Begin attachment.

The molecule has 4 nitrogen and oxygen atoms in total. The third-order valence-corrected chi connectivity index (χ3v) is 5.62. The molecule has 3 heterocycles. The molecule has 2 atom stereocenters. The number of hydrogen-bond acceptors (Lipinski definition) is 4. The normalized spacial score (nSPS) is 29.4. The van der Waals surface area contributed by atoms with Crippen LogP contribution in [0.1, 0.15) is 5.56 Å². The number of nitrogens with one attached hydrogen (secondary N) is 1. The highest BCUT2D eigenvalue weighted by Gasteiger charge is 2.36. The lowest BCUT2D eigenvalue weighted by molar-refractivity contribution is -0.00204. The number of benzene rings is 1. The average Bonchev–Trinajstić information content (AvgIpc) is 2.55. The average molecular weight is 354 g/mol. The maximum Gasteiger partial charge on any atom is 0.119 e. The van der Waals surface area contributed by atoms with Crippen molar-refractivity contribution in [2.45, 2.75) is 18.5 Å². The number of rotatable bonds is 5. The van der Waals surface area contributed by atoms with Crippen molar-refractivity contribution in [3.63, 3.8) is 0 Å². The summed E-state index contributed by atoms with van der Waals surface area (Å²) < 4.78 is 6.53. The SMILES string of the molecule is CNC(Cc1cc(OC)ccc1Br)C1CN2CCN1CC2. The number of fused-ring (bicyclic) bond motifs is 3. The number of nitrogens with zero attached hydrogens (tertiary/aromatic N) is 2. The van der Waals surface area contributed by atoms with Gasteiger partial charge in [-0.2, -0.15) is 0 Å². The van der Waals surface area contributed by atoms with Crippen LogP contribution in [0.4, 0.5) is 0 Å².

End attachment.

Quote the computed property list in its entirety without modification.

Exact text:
The molecule has 4 nitrogen and oxygen atoms in total. The third-order valence-corrected chi connectivity index (χ3v) is 5.62. The molecule has 3 heterocycles. The molecule has 2 atom stereocenters. The number of hydrogen-bond acceptors (Lipinski definition) is 4. The normalized spacial score (nSPS) is 29.4. The van der Waals surface area contributed by atoms with Crippen LogP contribution in [0.1, 0.15) is 5.56 Å². The number of nitrogens with one attached hydrogen (secondary N) is 1. The highest BCUT2D eigenvalue weighted by Gasteiger charge is 2.36. The lowest BCUT2D eigenvalue weighted by molar-refractivity contribution is -0.00204. The number of benzene rings is 1. The average Bonchev–Trinajstić information content (AvgIpc) is 2.55. The average molecular weight is 354 g/mol. The maximum Gasteiger partial charge on any atom is 0.119 e. The van der Waals surface area contributed by atoms with Crippen molar-refractivity contribution in [2.45, 2.75) is 18.5 Å². The number of rotatable bonds is 5. The van der Waals surface area contributed by atoms with Crippen molar-refractivity contribution in [3.63, 3.8) is 0 Å². The summed E-state index contributed by atoms with van der Waals surface area (Å²) < 4.78 is 6.53. The SMILES string of the molecule is CNC(Cc1cc(OC)ccc1Br)C1CN2CCN1CC2. The number of fused-ring (bicyclic) bond motifs is 3. The number of nitrogens with zero attached hydrogens (tertiary/aromatic N) is 2. The van der Waals surface area contributed by atoms with Gasteiger partial charge in [-0.2, -0.15) is 0 Å². The van der Waals surface area contributed by atoms with Crippen LogP contribution in [0.4, 0.5) is 0 Å².